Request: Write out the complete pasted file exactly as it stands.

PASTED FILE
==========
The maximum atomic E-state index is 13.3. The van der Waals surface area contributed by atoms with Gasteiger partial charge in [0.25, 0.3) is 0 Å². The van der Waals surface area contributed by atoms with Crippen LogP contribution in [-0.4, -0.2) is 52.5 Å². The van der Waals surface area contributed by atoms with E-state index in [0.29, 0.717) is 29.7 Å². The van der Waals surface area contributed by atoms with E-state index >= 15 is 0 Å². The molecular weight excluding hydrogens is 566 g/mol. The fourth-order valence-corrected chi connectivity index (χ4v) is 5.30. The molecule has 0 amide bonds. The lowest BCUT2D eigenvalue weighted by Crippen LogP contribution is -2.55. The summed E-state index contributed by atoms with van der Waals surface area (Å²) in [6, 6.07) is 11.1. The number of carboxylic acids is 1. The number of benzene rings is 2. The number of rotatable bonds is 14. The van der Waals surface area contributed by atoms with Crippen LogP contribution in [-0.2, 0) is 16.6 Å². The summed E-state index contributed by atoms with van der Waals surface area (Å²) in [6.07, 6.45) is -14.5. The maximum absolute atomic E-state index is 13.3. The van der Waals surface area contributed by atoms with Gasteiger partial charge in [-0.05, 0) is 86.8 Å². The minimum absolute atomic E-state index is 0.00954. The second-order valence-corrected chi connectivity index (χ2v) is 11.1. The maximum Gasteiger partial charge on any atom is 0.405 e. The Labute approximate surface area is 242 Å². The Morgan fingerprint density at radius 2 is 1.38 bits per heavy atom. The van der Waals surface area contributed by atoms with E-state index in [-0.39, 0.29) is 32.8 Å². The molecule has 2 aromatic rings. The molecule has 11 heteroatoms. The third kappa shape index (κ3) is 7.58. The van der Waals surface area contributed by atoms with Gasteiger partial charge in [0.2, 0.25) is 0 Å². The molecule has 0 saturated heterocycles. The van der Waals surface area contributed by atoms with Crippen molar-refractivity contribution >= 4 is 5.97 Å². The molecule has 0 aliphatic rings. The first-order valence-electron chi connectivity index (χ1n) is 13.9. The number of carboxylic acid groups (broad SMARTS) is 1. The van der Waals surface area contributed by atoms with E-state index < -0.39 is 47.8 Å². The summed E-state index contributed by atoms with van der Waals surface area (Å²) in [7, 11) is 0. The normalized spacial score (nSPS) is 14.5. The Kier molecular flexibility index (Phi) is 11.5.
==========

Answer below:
The maximum atomic E-state index is 13.3. The van der Waals surface area contributed by atoms with Gasteiger partial charge in [0.25, 0.3) is 0 Å². The van der Waals surface area contributed by atoms with Crippen LogP contribution in [-0.4, -0.2) is 52.5 Å². The van der Waals surface area contributed by atoms with E-state index in [0.29, 0.717) is 29.7 Å². The van der Waals surface area contributed by atoms with E-state index >= 15 is 0 Å². The molecular weight excluding hydrogens is 566 g/mol. The fourth-order valence-corrected chi connectivity index (χ4v) is 5.30. The molecule has 0 amide bonds. The lowest BCUT2D eigenvalue weighted by Crippen LogP contribution is -2.55. The summed E-state index contributed by atoms with van der Waals surface area (Å²) in [6, 6.07) is 11.1. The number of carboxylic acids is 1. The number of benzene rings is 2. The number of rotatable bonds is 14. The van der Waals surface area contributed by atoms with Crippen LogP contribution in [-0.2, 0) is 16.6 Å². The summed E-state index contributed by atoms with van der Waals surface area (Å²) in [6.07, 6.45) is -14.5. The maximum absolute atomic E-state index is 13.3. The van der Waals surface area contributed by atoms with Gasteiger partial charge in [-0.05, 0) is 86.8 Å². The minimum absolute atomic E-state index is 0.00954. The second-order valence-corrected chi connectivity index (χ2v) is 11.1. The maximum Gasteiger partial charge on any atom is 0.405 e. The Labute approximate surface area is 242 Å². The Morgan fingerprint density at radius 2 is 1.38 bits per heavy atom. The van der Waals surface area contributed by atoms with E-state index in [-0.39, 0.29) is 32.8 Å². The molecule has 2 aromatic rings. The molecule has 11 heteroatoms. The third kappa shape index (κ3) is 7.58. The van der Waals surface area contributed by atoms with Gasteiger partial charge in [0.2, 0.25) is 0 Å². The molecule has 0 saturated heterocycles. The van der Waals surface area contributed by atoms with Crippen molar-refractivity contribution >= 4 is 5.97 Å². The molecule has 0 aliphatic rings. The first-order valence-electron chi connectivity index (χ1n) is 13.9. The number of carboxylic acid groups (broad SMARTS) is 1. The van der Waals surface area contributed by atoms with E-state index < -0.39 is 47.8 Å². The summed E-state index contributed by atoms with van der Waals surface area (Å²) in [7, 11) is 0. The normalized spacial score (nSPS) is 14.5. The Kier molecular flexibility index (Phi) is 11.5.